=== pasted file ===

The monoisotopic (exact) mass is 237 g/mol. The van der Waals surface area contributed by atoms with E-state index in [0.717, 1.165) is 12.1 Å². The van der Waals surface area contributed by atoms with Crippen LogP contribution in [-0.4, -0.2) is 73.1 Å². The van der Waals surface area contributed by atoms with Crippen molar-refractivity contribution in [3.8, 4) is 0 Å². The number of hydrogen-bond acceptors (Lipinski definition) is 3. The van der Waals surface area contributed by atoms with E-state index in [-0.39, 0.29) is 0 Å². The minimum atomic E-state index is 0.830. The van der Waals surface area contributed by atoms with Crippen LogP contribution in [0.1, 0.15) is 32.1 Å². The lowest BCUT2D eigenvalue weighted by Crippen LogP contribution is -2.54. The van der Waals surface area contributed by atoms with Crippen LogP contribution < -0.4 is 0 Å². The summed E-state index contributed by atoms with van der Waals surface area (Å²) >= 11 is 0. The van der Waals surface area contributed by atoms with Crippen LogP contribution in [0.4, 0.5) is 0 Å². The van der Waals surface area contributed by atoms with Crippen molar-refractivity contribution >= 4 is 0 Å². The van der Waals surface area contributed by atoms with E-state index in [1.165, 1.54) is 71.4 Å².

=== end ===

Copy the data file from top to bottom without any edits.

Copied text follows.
The monoisotopic (exact) mass is 237 g/mol. The van der Waals surface area contributed by atoms with E-state index in [0.717, 1.165) is 12.1 Å². The van der Waals surface area contributed by atoms with Crippen LogP contribution in [-0.4, -0.2) is 73.1 Å². The van der Waals surface area contributed by atoms with Crippen molar-refractivity contribution in [3.8, 4) is 0 Å². The number of hydrogen-bond acceptors (Lipinski definition) is 3. The van der Waals surface area contributed by atoms with E-state index in [-0.39, 0.29) is 0 Å². The minimum atomic E-state index is 0.830. The van der Waals surface area contributed by atoms with Crippen LogP contribution in [0.1, 0.15) is 32.1 Å². The lowest BCUT2D eigenvalue weighted by Crippen LogP contribution is -2.54. The van der Waals surface area contributed by atoms with Crippen LogP contribution < -0.4 is 0 Å². The summed E-state index contributed by atoms with van der Waals surface area (Å²) >= 11 is 0. The van der Waals surface area contributed by atoms with Crippen LogP contribution in [0.4, 0.5) is 0 Å². The van der Waals surface area contributed by atoms with Crippen molar-refractivity contribution >= 4 is 0 Å². The van der Waals surface area contributed by atoms with E-state index in [1.165, 1.54) is 71.4 Å².